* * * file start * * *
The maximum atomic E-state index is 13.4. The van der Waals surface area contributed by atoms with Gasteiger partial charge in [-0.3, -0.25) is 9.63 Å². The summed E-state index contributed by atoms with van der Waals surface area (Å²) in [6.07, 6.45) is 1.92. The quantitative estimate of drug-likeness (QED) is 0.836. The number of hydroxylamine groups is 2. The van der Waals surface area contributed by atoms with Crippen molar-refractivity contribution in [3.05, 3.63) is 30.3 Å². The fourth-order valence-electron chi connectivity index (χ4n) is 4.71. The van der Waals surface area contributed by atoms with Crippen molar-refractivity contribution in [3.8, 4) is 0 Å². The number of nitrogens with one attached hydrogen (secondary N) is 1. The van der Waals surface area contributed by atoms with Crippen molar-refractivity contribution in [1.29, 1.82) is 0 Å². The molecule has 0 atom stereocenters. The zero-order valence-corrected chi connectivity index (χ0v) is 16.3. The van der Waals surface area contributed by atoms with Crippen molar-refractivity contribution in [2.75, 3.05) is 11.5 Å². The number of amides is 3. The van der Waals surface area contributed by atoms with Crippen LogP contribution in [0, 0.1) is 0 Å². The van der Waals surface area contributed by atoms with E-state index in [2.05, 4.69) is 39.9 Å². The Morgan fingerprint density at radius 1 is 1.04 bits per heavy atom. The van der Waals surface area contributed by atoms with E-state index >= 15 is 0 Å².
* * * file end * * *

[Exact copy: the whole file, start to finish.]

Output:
The maximum atomic E-state index is 13.4. The van der Waals surface area contributed by atoms with Gasteiger partial charge in [-0.3, -0.25) is 9.63 Å². The summed E-state index contributed by atoms with van der Waals surface area (Å²) in [6.07, 6.45) is 1.92. The quantitative estimate of drug-likeness (QED) is 0.836. The number of hydroxylamine groups is 2. The van der Waals surface area contributed by atoms with Crippen molar-refractivity contribution in [3.05, 3.63) is 30.3 Å². The fourth-order valence-electron chi connectivity index (χ4n) is 4.71. The van der Waals surface area contributed by atoms with Crippen molar-refractivity contribution in [3.8, 4) is 0 Å². The number of nitrogens with one attached hydrogen (secondary N) is 1. The van der Waals surface area contributed by atoms with Crippen molar-refractivity contribution in [1.29, 1.82) is 0 Å². The molecule has 0 atom stereocenters. The zero-order valence-corrected chi connectivity index (χ0v) is 16.3. The van der Waals surface area contributed by atoms with Crippen molar-refractivity contribution in [2.75, 3.05) is 11.5 Å². The number of amides is 3. The van der Waals surface area contributed by atoms with Crippen LogP contribution in [0, 0.1) is 0 Å². The van der Waals surface area contributed by atoms with E-state index in [2.05, 4.69) is 39.9 Å². The Morgan fingerprint density at radius 1 is 1.04 bits per heavy atom. The van der Waals surface area contributed by atoms with E-state index >= 15 is 0 Å².